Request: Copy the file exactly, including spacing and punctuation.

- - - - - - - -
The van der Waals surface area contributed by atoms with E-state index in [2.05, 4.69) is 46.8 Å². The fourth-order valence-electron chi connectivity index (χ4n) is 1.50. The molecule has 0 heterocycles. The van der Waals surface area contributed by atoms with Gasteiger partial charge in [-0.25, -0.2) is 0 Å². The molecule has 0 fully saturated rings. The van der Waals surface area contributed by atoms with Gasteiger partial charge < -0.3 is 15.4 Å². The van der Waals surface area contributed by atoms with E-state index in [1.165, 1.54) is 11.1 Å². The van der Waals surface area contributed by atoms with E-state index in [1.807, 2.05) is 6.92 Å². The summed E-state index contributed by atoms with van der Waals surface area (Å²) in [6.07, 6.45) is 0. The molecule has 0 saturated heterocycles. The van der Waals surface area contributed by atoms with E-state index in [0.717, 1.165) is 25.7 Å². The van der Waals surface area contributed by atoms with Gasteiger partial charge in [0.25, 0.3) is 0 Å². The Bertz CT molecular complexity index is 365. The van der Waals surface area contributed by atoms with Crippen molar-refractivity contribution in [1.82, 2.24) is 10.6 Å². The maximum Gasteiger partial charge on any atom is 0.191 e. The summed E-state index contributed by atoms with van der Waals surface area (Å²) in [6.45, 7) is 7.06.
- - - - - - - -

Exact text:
The van der Waals surface area contributed by atoms with E-state index in [2.05, 4.69) is 46.8 Å². The fourth-order valence-electron chi connectivity index (χ4n) is 1.50. The molecule has 0 heterocycles. The van der Waals surface area contributed by atoms with Gasteiger partial charge in [-0.25, -0.2) is 0 Å². The molecule has 0 fully saturated rings. The van der Waals surface area contributed by atoms with Gasteiger partial charge < -0.3 is 15.4 Å². The van der Waals surface area contributed by atoms with E-state index in [1.165, 1.54) is 11.1 Å². The van der Waals surface area contributed by atoms with E-state index in [1.807, 2.05) is 6.92 Å². The summed E-state index contributed by atoms with van der Waals surface area (Å²) in [6.07, 6.45) is 0. The molecule has 0 saturated heterocycles. The van der Waals surface area contributed by atoms with E-state index in [0.717, 1.165) is 25.7 Å². The van der Waals surface area contributed by atoms with Gasteiger partial charge in [0.25, 0.3) is 0 Å². The Bertz CT molecular complexity index is 365. The van der Waals surface area contributed by atoms with Crippen molar-refractivity contribution in [1.82, 2.24) is 10.6 Å². The maximum Gasteiger partial charge on any atom is 0.191 e. The summed E-state index contributed by atoms with van der Waals surface area (Å²) in [6.45, 7) is 7.06.